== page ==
Ain't I a woman? Fighting the patriarchy means fighting racism, too

Ain't I a woman? Fighting the patriarchy means fighting racism, too
Comment: You can't fight misogyny, without also fighting social inequality, racism, xenophobia and homophobia, writes Malia Bouattia.
7 min read
08 Mar, 2019
The first Women's March occurred the day after Trump's inauguration in 2017 [Getty]
Women in the West can be fooled into thinking that feminism has finally hit the mainstream. 

I mean, even your local supermarket is likely to stock t-shirts and jumpers sporting statements like 'feminist' 'women power', or 'we can do it'.

Discussions around International Women's Day (IWD) often tackle sexual harassment, and champion women in traditionally male dominated sectors. But the reality of women's oppression and exploitation at the cost of successful 'feminist' branding, presents a stark contrast.

The Guardian recently uncovered that 'girl power' t-shirts which were being sold online by F= were being made in a Bangladeshi factory where workers were underpaid (some earning as little as 42p an hour), and mistreated.

Over 100 workers had lost their jobs due to the strike action they had taken part in to oppose their continued exploitation.

The fact that each of these t-shirts was being sold for $36, and $13 of which was donated to the charity Worldreader which provides digital books to poor children across Africa, demonstrates the surface level work being done supposedly in the name of women's liberation.

This entire debacle points to the emptiness of such efforts, because it attempts to engage on a very mild political level; supposedly empowering women in the West using a commodity, while also sending part of those earnings over to impoverished African ones.

Gender-based oppression does not exist in isolation from other oppressions; class, race, sexuality

There is very little willingness to strive for a deeper understanding about the lack of 'girl power', due to the gender based structural inequality which exists in our society, or the historical role that the UK and other European nations have played in the impoverishment, both economic and academic - across the African continent.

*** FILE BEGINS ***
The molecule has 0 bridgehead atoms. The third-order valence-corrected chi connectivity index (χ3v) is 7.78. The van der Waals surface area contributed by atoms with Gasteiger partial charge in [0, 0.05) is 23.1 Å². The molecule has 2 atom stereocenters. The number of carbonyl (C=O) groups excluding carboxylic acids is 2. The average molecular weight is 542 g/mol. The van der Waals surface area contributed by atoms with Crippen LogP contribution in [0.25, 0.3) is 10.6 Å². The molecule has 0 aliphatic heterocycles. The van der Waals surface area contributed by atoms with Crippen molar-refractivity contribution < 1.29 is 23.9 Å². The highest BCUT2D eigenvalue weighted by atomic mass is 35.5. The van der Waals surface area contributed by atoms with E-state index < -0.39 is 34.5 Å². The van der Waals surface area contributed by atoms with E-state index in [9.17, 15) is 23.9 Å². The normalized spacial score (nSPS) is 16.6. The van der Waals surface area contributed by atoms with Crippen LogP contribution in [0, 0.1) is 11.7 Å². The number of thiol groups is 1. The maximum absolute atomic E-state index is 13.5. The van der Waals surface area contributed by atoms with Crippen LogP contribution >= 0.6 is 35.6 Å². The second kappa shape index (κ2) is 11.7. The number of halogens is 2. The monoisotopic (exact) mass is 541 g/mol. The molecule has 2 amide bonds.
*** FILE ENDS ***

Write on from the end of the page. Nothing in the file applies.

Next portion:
This basic factual understanding should catapult an individual or group to respond with political action targeted at power structures, politicians, and corporate bosses, not by performing a consumer culture variation of what our liberation might look like.

'Different forms of structural oppression do not take place in isolation from one another' [Getty]

There are many variations on this theme.

Take Theresa May for example. On the one hand, she is celebrated as a woman in power, the second female British PM, a strong female roll model etc.

She wears a t-shirt with the sentence 'This is what a feminist looks like' on it and mobilises her position in the Conservative Party and as head of state, to attack the Labour Party's lack of female leadership.

Yet, what is her actual record?

Well, perhaps unsurprisingly, austerity and cuts have hit women hard in general, and harder than men in particular.

As the Women's Budget group points out, by next year, women will have experienced an effective average pay cut of £1003, and men just £555.

Our struggle is not to get more women into power, but to redistribute power among all women

They also highlight that the vast majority of cuts in benefits and tax regulations will affect women disproportionally.

Women's state-retirement age has gone up by five years under May's leadership. This is to say nothing of the particularly gendered forms of racism that migrant women in detention centres, Muslim women targeted by the 'War on Terror', or black women being deported to the Caribbean after decades in this country, are going through.

Part of the problem with the cultural reading of women's liberation that we are continuously bombarded with, is the failure to centre capitalism as the root of all the issues affecting women. This is a failure to understand that gender-based oppression does not exist in isolation from other oppressions; class, race and sexuality, amongst others.

The examples above point to just that: Our oppressions are connected and can only be fought through a systemic analysis and a generalised fight back.

Intersectionality - a term coined by Kimberlé Crenshaw to describe the intersecting oppressions that individuals face - has become a buzzword now, emptied of its radical origins in the black feminist struggle.

Yet its meaning remains crucial: Different forms of structural oppression do not take place in isolation from one another, rather, they are all connected.